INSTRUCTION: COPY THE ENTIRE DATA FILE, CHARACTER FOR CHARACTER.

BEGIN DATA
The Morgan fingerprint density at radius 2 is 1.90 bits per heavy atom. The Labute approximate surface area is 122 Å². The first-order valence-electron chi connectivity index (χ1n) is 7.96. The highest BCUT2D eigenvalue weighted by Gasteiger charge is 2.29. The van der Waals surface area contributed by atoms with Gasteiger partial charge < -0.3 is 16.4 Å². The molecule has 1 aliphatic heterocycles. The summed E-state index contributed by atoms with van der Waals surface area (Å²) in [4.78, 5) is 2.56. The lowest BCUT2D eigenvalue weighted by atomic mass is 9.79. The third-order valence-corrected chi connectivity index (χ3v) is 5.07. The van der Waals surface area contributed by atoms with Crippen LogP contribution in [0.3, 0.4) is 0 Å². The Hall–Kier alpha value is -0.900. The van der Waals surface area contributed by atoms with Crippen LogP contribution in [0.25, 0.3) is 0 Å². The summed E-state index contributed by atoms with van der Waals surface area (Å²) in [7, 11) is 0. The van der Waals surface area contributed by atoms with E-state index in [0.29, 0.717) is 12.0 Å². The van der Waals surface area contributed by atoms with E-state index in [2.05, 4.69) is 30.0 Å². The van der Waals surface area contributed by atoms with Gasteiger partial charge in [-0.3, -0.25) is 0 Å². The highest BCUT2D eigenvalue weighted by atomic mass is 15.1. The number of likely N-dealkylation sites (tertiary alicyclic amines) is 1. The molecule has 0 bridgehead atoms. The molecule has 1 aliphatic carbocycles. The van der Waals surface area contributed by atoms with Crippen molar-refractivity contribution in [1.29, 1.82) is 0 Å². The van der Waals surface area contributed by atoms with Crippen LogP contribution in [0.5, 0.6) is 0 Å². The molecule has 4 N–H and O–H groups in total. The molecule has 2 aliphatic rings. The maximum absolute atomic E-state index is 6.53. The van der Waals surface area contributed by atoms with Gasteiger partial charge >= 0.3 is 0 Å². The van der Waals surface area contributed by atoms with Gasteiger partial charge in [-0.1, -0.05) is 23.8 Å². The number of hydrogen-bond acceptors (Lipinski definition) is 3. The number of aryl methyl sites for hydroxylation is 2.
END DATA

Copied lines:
The Morgan fingerprint density at radius 2 is 1.90 bits per heavy atom. The Labute approximate surface area is 122 Å². The first-order valence-electron chi connectivity index (χ1n) is 7.96. The highest BCUT2D eigenvalue weighted by Gasteiger charge is 2.29. The van der Waals surface area contributed by atoms with Gasteiger partial charge < -0.3 is 16.4 Å². The molecule has 1 aliphatic heterocycles. The summed E-state index contributed by atoms with van der Waals surface area (Å²) in [4.78, 5) is 2.56. The lowest BCUT2D eigenvalue weighted by atomic mass is 9.79. The third-order valence-corrected chi connectivity index (χ3v) is 5.07. The van der Waals surface area contributed by atoms with Crippen LogP contribution in [0.3, 0.4) is 0 Å². The Hall–Kier alpha value is -0.900. The van der Waals surface area contributed by atoms with Crippen LogP contribution in [0.25, 0.3) is 0 Å². The summed E-state index contributed by atoms with van der Waals surface area (Å²) in [7, 11) is 0. The van der Waals surface area contributed by atoms with E-state index in [0.29, 0.717) is 12.0 Å². The van der Waals surface area contributed by atoms with E-state index in [2.05, 4.69) is 30.0 Å². The van der Waals surface area contributed by atoms with Gasteiger partial charge in [-0.3, -0.25) is 0 Å². The highest BCUT2D eigenvalue weighted by atomic mass is 15.1. The number of likely N-dealkylation sites (tertiary alicyclic amines) is 1. The molecule has 0 bridgehead atoms. The molecule has 1 aliphatic carbocycles. The van der Waals surface area contributed by atoms with Crippen molar-refractivity contribution in [1.29, 1.82) is 0 Å². The van der Waals surface area contributed by atoms with Crippen LogP contribution in [0.5, 0.6) is 0 Å². The molecule has 4 N–H and O–H groups in total. The molecule has 2 aliphatic rings. The maximum absolute atomic E-state index is 6.53. The van der Waals surface area contributed by atoms with Gasteiger partial charge >= 0.3 is 0 Å². The van der Waals surface area contributed by atoms with Gasteiger partial charge in [-0.1, -0.05) is 23.8 Å². The number of hydrogen-bond acceptors (Lipinski definition) is 3. The number of aryl methyl sites for hydroxylation is 2.